Several speakers spoke of small "miracles" that they had seen take place as they began to share their lives with refugees, Peck writes. (Photo: EBF)
European Baptists were challenged to change their language about the coming of so many refugees to Europe.
Rather than seeing ourselves as playing our part in meeting a "crisis," we should see the presence of so many refugees from Syria, Afghanistan, Iraq and other places as a welcome "blessing."
Speakers at European Baptist Federation's (EBF's) Mission Conference "Welcoming the Stranger" that took place in Elstal, Germany, from May 31 to June 3, included Pastor Dagmar Wegener working with refugees in the Schöneberg Baptist Church in Berlin, and Juliet Kilpin, who is involved with refugees in "The Jungle" camp near Calais, France.
They emphasized this perspective through the stories they told of how refugees in some cases had shown the face of Christ to them.
This was underlined theologically in an address by Michael Kisskalt, rector of the German Baptist Seminary and a noted Baptist missiologist.
He spoke of the notion of "convivence" (sharing life together) as a basis for contemporary mission, in which we witness by being with people, learning from them and allowing their insights to speak into our lives.
This becomes the context for making our own witness to the experience of new life in Christ.
The conference heard from two of the most challenging situations in meeting the needs of refugees - Greece, where Croatian Baptist Aid has been working, and Turkey, where several of the small Baptist churches are organizing aid to the some of the huge number of refugees in Turkey, most of whom are not in official government camps.
The Croatian Baptists spoke of the way that they had followed the refugee journey from Croatia itself and had to move on when borders were closed to where the refugees were now.
From Western Europe and Scandinavia came stories of welcoming refugees and what churches are doing to reach out in practical and spiritual ways.
Several speakers spoke of small "miracles" that they had seen take place as they began to share their lives with refugees.
Churches in Austria had found themselves involved in advocacy on behalf of those about to be deported from the country and had seen the power of prayer and presence on the streets with candles.
A very powerful story of transformation came from the Swedish-speaking Baptists of Finland.
They are a small union whose churches had been in decline with an aging membership.
But in the past few years, and because of the present situation, they had seen their churches almost overwhelmed by the numbers of refugees coming to find welcome, practical help and also some of them wanting to find out more about the Christian faith.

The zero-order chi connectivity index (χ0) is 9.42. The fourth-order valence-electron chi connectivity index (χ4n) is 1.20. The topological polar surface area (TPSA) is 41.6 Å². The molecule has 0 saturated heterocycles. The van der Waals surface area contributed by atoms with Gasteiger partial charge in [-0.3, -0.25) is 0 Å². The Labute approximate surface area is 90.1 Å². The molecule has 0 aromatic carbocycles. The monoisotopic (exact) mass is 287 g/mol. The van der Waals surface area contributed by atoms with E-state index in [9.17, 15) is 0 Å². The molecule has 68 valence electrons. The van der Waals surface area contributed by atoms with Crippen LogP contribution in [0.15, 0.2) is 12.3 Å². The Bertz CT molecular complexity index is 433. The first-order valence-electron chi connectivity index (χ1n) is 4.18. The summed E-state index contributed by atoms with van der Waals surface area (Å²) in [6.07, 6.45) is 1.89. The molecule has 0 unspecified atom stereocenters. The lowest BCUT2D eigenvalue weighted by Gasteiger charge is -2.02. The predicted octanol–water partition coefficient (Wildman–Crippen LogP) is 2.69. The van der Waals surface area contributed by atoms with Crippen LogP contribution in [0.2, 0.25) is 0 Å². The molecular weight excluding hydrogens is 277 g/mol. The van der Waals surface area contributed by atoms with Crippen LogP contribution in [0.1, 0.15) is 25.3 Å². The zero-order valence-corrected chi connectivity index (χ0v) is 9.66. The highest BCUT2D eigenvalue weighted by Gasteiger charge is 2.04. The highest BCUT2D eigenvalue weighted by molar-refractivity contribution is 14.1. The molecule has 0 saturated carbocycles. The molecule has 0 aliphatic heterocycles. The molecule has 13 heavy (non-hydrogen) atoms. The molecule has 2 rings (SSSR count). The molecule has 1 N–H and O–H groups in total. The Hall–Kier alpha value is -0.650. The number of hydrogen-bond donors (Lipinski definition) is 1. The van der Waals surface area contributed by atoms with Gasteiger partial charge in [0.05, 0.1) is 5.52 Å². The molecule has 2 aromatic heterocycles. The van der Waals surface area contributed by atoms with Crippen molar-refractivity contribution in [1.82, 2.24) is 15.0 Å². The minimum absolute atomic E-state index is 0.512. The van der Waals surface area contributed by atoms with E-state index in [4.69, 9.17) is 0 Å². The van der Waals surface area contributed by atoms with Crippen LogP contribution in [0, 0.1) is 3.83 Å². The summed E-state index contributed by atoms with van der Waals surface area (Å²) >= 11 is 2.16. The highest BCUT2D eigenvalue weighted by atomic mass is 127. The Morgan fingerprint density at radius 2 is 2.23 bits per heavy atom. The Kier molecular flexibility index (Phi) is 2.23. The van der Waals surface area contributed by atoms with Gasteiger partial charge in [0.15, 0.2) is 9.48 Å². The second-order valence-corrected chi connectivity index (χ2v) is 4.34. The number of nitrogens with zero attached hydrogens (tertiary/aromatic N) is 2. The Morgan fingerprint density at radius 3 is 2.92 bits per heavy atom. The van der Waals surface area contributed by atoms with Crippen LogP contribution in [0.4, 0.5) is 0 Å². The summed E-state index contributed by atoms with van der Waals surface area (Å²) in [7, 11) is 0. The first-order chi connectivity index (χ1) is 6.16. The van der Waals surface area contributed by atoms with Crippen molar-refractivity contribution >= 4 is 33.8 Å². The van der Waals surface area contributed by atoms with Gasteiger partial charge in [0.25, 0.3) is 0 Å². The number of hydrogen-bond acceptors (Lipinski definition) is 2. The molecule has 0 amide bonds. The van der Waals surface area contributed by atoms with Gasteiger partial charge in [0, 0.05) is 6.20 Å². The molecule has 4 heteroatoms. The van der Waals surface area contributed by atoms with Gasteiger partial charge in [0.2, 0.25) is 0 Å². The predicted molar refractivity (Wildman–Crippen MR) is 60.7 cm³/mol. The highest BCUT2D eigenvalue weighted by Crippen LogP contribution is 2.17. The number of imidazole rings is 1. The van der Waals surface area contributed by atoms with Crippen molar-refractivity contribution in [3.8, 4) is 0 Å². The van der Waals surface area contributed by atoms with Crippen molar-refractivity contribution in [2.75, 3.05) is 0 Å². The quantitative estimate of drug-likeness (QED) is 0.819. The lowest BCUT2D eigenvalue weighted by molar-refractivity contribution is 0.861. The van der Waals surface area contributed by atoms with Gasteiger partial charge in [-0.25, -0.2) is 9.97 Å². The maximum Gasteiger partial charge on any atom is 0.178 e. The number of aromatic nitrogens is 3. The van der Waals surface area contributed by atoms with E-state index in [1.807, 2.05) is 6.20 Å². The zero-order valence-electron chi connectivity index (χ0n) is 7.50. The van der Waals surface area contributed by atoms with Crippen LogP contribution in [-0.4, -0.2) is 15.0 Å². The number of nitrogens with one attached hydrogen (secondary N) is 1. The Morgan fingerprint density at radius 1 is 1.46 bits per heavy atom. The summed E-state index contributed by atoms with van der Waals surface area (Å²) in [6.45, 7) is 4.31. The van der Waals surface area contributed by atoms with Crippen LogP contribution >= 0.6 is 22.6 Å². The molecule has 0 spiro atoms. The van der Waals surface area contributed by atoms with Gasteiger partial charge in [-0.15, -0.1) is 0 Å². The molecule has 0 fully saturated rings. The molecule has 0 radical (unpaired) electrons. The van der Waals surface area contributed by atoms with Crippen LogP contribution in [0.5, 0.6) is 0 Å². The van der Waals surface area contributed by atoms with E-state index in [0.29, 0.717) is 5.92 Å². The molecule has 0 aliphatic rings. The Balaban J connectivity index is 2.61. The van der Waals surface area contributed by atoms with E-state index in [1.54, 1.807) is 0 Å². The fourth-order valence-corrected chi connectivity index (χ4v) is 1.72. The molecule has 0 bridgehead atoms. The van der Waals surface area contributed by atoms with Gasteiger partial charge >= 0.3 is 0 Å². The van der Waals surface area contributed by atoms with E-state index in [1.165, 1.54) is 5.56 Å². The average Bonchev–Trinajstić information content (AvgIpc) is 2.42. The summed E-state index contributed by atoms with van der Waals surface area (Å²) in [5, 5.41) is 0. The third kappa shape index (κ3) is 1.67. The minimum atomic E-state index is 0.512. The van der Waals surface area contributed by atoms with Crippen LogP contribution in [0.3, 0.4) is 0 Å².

Programs have been set up to help those from a Muslim background explore this further.
One church now has 90 percent of its congregation made up of refugees. It was a testimony to the purposes of God that often surprise us, and the faithfulness of his people in continuing to bear witness.
The conference spent a day visiting two churches in Berlin, which have significant outreach among refugees, and also an official center for receiving refugees that is part of the former Tempelhof Airport.
More than half of the 800 German Baptist churches are now actively engaged with refugees in their neighborhoods.
Fifty delegates from 20 EBF member unions participated in the conference. It was the latest initiative taken by the EBF Mission and Evangelism Commission working with the EBF Refugee Working Group set up by the EBF Council in Sofia in September 2015.
As a result of the conference, it is hoped that the EBF can further prioritize and focus its work among refugees, both in Europe and the Middle East.
Wegener, the Berlin pastor, spoke further of the "blessing" of refugees to many churches.
"Sometimes it feels like Pentecost is happening all around us," she said. "It is unexpected and we did not plan for it."
Many in the conference also testified to such a movement of God's Spirit in this refugee crisis in Europe, which for some of the churches has instead become a blessing.
More information about what the EBF is doing among refugees can be found here.
Tony Peck is general secretary of the European Baptist Federation. A version of this news article first appeared on the EBF news page and is used with permission. His writings can also be found on his blog, and you can follow him on Twitter @EBFGS.
Editor's note: Pictures from the EBF mission conference are available here, and images from the work of Croatian Baptist Aid can be viewed here.